Preserving Jewish past at museum History: After 20 months of construction, the $2.3 million expansion of the Jewish Museum of Maryland opens with art, artifacts and archives celebrating Jewish life in the state.

March 09, 1998|By Edward Gunts | Edward Gunts,SUN STAFF

Lillian Braiterman Crane took one look yesterday at a photo on display in the newly expanded Jewish Museum of Maryland, and the memories came flooding back.

The photo depicted a teen-ager who secretly left his home in Maryland to enlist in the Jewish Legion, an all-Jewish fighting force organized by the British army during World War I to free Palestine from Turkish control. It was her brother, William Braiterman, who enlisted under an alias so he wouldn't be rejected from service.

"He didn't tell my mother where he was going, and he lied about his age because he was only 17, and he had to eat a lot of bananas so he would weigh enough, but he got in," Crane said. "He was an ardent Zionist. It meant a lot to him."

Crane, now 80, said she was pleased to see her brother's photo and other belongings included in an exhibit titled "Bridges to Zion: The People of Maryland and the Land of Israel."

"I'm thrilled with it," she said. "This is my first visit to the museum, and I think it's just beautiful. There's a lot of history here."

Crane is one of more than 400 people who visited the museum yesterday to mark its reopening after a $2.3 million expansion.

The two-level Harry and Jeanette Weinberg Building, designed by RCG Inc., was constructed at 15 Lloyd St. in East Baltimore to give the museum more room to house art, artifacts and archives celebrating Jewish life in the region.

During dedication ceremonies at the adjacent Lloyd Street Synagogue, dignitaries said the expansion will enable the museum to showcase Jewish art and history in ways it never could before.

The reopening, after a 20-month construction period, "is a signal event in the life of our Jewish community, in the history of Baltimore, and in the cultural heritage of our region and state," said Barbara L. Himmelrich, chairman of the Associated: Jewish Community Federation of Baltimore, the museum's parent organization.

"For our Jewish community, this event reaffirms our commitment to ensuring the future by preserving the past," Himmelrich said. "We are a people who have always defined ourselves by our history. Remembering the past, and making it a living reality in our lives, is the Jewish way of looking toward the future."

Gov. Parris N. Glendening said the expanded museum is an asset not just to the Jewish community but to all of Maryland. "It's wonderful that everyone, Jewish and non-Jewish, will have a chance to learn about Jewish history," he said.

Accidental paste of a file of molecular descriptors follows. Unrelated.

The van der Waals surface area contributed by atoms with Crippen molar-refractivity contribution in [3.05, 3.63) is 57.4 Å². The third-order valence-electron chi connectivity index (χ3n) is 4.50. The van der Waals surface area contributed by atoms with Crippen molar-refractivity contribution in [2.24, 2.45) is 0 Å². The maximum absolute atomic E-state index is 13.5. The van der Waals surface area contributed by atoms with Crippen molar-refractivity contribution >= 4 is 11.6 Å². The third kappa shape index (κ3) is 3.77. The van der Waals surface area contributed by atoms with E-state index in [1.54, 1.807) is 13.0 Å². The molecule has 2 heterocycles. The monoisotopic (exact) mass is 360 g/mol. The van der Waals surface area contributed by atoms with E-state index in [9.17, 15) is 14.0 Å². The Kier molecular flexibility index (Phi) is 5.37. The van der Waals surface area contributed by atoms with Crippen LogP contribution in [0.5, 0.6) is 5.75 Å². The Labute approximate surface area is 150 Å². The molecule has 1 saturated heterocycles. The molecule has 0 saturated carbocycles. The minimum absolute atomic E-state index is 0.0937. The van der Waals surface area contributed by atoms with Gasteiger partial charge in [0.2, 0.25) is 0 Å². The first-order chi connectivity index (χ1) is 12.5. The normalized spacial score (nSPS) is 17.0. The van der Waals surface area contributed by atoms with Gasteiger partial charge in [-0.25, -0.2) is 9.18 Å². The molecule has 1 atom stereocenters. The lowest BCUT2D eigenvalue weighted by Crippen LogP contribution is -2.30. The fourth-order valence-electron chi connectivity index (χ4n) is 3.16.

Baltimore Mayor Kurt L. Schmoke expressed gratitude to the Harry and Jeanette Weinberg Foundation, which has helped fund many city buildings in honor of the late businessman and his wife.

"We've got Harry and Jeanette Weinberg buildings coming up all over, but this is a wonderful contribution," Schmoke said. "The selective investments made in this community by the Harry and Jeanette Weinberg Foundation have been a tremendous lift for us."

Schmoke said he is aware that there was "a great debate" about where the museum should be, and believes Jewish leaders made "absolutely the right decision" to stay in East Baltimore, the original center of Jewish life in Maryland.

The mayor added that the city intends to support the museum's work by razing the nearby Flag House Courts public housing towers within two years and replacing them with low-rise residences. "We'll have a completely new neighborhood by 2002," he said.

The expanded museum will be open from noon to 4 p.m. Tuesdays, Wednesdays, Thursdays and Sundays. Directors expect 15,000 to 20,000 visitors a year.

Executive Director Bernard Fishman said yesterday's turnout was the largest in the museum's history. He said he was grateful for the assistance of Larry Rosenberg, chairman of the museum's building committee.

"I feel almost that we have a palace here, it is so much larger and so much more appropriate," Fishman said. "It will bring us to a whole new level of community service."

Baltimore real estate developer David Kornblatt is one of many visitors who was impressed.

"This is an outstanding addition to the city's quality of life," he said. "It bridges the present with the future and the past. It's good for this part of the city."

One visitor who received nearly as much attention yesterday as the art and artifacts on display was Sadie Feldman, an 88-year-old former fine arts teacher who donated money for a 2,000-square-foot gallery at the front of the museum. It's named the Samson, Rossetta A. and Sadie B. Feldman Exhibit Gallery, after Feldman and her late brother and sister. The first exhibit is The Eighteen, a series of paintings by contemporary artist Archie Rand.

Sitting in the center of the gallery as hundreds of visitors wandered by, many of them stopping to congratulate her, Feldman lamented that her sister and brother did not live to see the expansion completed.

Her brother, she said, was an artist, and her sister was instrumental in preliminary planning for the addition. She said they had an interest in promoting art and history in a setting that would appeal to the public.

"I thought it was my duty, as the last one of my family, to make sure I gave a sizable gift," she said. "This was a golden opportunity to do that."

Pub Date: 3/09/98

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